- Growth and productivity in most developed economies have been trending down for a long time. It is not easy to assign relative weights to the different factors that might lie behind this slowdown, nor is it easy to determine if it will become a permanent feature of our economies for the foreseeable future.
- If this were to happen, however, the potential consequences would be profound. On the one hand, weak growth is self-reinforcing through the hysteresis effects of high unemployment and low investment. The risk of a downward spiral is real. On the other hand, low growth raises the question of the long-term sustainability of welfare and pension systems, particularly in a country like France, with a pay-as-you-go pension system where the purchasing power of pensions is guaranteed. Indeed, when growth is sluggish in such a system, its deficit automatically increases. This is because receipts fall in line with payrolls, which are dependent on current growth, whereas benefits, which are paid out to about 20 cohorts of pensioners, increase due to a “noria effect” according to the average growth of the 20 years or more prior to payment. Therefore, pay-as-you-go pension systems should be designed or redesigned in such a manner as to stabilize the relative standard living of the retired population as compared to the working population, irrespective of the level of medium-term growt
- Redressing potential secular stagnation lies in an combination of measures to both increase demand and strengthen supply-side economics. I would like to put forward three types of measures.
- The most obvious solution is to increase public investment, which would benefit both sides of the equation. Well-targeted investments stand to increase potential GDP.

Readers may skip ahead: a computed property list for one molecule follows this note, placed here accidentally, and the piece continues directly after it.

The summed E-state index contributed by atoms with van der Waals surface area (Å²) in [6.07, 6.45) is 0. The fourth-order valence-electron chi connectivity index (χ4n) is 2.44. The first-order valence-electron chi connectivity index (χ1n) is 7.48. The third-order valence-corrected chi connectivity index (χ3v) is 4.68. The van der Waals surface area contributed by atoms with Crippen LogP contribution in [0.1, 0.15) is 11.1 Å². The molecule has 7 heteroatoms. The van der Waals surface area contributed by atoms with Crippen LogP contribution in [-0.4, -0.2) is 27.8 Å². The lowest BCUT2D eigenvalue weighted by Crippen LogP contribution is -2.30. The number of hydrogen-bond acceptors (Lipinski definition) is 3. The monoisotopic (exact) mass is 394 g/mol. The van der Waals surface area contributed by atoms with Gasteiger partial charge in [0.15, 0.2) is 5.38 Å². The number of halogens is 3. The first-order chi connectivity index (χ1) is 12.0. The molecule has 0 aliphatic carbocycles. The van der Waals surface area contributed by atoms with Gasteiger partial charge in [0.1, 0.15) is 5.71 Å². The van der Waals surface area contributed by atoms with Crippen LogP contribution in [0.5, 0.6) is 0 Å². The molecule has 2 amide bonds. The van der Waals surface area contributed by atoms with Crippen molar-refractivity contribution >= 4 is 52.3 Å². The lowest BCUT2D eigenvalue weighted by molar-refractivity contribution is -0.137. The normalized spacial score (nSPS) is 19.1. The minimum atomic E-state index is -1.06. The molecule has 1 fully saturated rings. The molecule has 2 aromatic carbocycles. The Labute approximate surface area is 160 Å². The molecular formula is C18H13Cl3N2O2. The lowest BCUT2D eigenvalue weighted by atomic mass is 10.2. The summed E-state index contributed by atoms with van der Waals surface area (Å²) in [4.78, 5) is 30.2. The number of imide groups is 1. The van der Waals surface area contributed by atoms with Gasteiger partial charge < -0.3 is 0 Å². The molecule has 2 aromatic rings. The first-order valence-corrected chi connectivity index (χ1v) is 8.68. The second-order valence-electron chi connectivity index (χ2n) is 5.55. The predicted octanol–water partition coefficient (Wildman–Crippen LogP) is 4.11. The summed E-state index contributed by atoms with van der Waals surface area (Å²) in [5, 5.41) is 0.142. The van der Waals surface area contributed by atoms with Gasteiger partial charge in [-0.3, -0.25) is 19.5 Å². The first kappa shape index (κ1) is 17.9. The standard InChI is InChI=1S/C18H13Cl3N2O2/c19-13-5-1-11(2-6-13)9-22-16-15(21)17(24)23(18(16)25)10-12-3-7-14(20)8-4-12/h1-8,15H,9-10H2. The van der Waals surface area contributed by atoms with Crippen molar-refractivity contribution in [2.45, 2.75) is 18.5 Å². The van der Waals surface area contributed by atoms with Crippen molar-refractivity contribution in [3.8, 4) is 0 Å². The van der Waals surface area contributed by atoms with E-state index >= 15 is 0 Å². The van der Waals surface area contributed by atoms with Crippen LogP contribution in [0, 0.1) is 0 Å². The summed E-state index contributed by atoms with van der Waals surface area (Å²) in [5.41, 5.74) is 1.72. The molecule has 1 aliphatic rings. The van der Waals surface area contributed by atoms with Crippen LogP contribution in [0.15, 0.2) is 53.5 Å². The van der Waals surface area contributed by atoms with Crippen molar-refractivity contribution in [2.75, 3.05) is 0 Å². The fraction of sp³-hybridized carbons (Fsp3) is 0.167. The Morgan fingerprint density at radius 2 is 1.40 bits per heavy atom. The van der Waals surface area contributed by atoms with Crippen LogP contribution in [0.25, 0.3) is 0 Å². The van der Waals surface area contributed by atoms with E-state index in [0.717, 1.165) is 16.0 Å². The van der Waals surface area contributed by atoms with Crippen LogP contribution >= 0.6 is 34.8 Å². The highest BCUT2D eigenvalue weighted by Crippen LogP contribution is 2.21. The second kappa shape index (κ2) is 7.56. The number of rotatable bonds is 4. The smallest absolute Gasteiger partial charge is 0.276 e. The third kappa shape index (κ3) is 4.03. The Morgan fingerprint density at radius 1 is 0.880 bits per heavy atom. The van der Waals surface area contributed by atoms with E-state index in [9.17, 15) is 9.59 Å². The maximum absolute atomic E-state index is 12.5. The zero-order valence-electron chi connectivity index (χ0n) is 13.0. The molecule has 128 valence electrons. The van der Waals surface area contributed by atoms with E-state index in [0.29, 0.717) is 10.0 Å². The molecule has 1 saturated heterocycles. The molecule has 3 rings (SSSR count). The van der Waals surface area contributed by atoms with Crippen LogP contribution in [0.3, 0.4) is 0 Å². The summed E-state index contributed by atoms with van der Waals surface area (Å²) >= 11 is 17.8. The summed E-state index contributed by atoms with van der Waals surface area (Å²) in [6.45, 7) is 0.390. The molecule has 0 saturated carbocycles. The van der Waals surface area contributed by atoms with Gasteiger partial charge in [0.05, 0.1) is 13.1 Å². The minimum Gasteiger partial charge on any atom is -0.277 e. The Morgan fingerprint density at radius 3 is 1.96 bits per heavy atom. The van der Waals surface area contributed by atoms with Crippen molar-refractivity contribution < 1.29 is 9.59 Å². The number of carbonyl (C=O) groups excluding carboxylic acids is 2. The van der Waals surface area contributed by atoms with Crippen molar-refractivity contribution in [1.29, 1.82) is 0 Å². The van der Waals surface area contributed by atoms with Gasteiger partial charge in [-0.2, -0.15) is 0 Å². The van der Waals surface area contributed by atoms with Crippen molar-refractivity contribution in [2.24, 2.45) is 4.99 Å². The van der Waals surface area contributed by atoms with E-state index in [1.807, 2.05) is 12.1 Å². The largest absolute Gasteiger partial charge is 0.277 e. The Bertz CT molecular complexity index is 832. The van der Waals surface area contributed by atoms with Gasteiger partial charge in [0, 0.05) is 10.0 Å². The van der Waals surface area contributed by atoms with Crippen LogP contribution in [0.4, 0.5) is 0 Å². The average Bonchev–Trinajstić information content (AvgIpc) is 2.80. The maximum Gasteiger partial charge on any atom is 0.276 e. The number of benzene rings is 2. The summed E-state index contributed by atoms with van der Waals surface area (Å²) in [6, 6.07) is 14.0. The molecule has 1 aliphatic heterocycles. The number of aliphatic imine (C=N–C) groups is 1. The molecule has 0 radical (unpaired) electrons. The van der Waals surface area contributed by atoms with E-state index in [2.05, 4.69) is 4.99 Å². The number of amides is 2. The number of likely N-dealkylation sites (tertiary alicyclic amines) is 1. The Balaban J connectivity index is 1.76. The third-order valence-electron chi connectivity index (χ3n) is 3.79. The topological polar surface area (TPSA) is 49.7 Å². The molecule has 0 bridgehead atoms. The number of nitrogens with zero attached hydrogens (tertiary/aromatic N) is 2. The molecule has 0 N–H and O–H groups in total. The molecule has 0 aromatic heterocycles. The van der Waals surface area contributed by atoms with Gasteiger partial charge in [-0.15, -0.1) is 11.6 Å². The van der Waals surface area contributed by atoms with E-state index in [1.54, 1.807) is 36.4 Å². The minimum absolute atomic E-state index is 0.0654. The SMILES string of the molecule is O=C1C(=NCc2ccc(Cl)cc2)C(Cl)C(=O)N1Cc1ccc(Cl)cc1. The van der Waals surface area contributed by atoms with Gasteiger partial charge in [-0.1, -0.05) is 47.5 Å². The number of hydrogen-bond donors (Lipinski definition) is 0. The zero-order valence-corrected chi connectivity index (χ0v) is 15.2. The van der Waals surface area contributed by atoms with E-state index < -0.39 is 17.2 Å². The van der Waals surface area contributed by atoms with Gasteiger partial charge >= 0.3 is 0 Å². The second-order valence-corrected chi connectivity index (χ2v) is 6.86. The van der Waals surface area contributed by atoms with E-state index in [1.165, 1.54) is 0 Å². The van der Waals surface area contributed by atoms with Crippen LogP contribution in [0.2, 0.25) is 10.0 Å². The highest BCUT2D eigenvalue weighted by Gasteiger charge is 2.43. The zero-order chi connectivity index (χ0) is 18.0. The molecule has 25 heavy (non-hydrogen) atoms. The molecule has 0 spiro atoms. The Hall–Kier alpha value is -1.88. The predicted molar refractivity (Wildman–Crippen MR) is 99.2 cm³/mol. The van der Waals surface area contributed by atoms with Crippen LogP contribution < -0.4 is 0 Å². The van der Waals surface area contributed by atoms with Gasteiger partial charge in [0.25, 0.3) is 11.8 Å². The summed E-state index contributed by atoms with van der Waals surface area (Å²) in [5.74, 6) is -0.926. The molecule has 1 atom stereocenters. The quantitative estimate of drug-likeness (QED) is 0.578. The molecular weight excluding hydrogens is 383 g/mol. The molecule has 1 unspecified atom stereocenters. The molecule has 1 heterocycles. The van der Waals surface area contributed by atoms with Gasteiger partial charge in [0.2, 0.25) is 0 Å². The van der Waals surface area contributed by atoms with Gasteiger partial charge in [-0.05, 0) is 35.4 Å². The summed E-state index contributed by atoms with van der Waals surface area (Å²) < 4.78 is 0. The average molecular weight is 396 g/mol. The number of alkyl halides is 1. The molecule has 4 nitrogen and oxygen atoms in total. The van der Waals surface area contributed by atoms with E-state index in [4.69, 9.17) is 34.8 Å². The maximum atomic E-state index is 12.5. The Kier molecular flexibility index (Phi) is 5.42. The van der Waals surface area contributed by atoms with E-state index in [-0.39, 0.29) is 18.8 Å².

- A second way forward is to enhance at the same time aggregate demand and labour and capital allocation in the economy by tackling income and wealth inequality.
- A third solution is to design mechanisms that would increase predictability for companies in order to ensure that innovative technologies – and possibly disruptive ones – are fostered and not quashed by government regulations.
Increase public investment
- We already know that we will have to invest to fight climate change. In France, for example, it is estimated that additional investments (public and private) worth one percent of GDP are needed to adopt a low carbon strategy (e.g. renovation of buildings, transport, electric vehicle charging stations, etc.).
- Other areas where additional public investment would be desirable are higher education, research and certain social services, such as childcare. Although these expenditures do not represent investments in a national accounting sense, they could be denominated as such because they increase potential growth.